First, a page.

4. The Committee takes note of the recent legislative attempts to address the problem of violence against women in the family and the attempt to recognize the rights of women to inheritance.
5. The Committee welcomes establishment of human rights focal points in the major government ministries, including the provision of legal aid through the introduction of the Public Legal Officers System.
C. Factors and difficulties impeding the application of the Covenant
6. The Committee recognises that Korea is passing through a period of social and political transition. The developments in each of these areas have not been sufficiently balanced. The efforts and achievements in securing outstanding and rapid economic growth have not always been matched by an appropriate level of protection of economic, social and cultural rights. It is also acknowledged that the country has only recently emerged from a sustained period of military rule to a system of democratic government and that it faces a heavy agenda of changes in the establishment of a civic society, particularly in the face of deeply entrenched social prejudices. Finally, problems deriving from the political partition of the Korean peninsula continue to impose a pervasive fortress mentality arising from perceived threats to national security.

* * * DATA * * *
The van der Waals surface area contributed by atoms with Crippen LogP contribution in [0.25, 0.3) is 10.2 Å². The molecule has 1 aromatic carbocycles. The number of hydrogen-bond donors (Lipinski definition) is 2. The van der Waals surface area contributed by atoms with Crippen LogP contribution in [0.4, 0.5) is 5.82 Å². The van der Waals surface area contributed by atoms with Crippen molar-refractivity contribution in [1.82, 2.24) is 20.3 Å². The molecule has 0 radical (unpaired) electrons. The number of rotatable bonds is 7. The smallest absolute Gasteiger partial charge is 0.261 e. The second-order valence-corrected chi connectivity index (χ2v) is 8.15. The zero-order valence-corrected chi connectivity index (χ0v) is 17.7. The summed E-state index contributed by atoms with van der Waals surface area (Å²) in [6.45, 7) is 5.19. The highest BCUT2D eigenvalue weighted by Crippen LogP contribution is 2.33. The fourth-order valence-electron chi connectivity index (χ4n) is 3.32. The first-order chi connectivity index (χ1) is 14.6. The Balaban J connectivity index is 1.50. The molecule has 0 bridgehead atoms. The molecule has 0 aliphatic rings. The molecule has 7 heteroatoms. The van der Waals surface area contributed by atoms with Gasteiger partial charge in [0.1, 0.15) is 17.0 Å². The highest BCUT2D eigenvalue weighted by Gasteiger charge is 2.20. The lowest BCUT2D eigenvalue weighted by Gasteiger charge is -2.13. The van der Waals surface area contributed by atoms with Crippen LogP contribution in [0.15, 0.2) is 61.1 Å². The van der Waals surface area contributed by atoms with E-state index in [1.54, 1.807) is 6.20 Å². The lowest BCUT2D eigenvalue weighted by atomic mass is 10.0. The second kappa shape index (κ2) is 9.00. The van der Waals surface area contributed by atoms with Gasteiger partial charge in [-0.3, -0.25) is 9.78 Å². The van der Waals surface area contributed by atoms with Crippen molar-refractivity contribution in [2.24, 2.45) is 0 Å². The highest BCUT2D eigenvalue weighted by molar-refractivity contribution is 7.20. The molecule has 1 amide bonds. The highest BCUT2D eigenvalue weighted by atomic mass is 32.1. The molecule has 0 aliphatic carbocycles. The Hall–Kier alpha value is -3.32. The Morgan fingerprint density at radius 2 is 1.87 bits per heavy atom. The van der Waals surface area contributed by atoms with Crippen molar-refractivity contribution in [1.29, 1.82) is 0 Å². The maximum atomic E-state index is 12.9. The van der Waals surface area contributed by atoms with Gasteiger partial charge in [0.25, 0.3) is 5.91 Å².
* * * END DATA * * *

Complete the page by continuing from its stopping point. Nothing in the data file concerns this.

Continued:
D. Principal subjects of concern
7. The Committee is concerned as to the status of the Covenant in national law. Although representatives of the Republic of Korea have asserted that all domestic legislation is consistent with the provisions of the Covenant, the Committee remains concerned that no mechanisms exist permitting the verification of compatibility between domestic legislation and the provisions of the Covenant.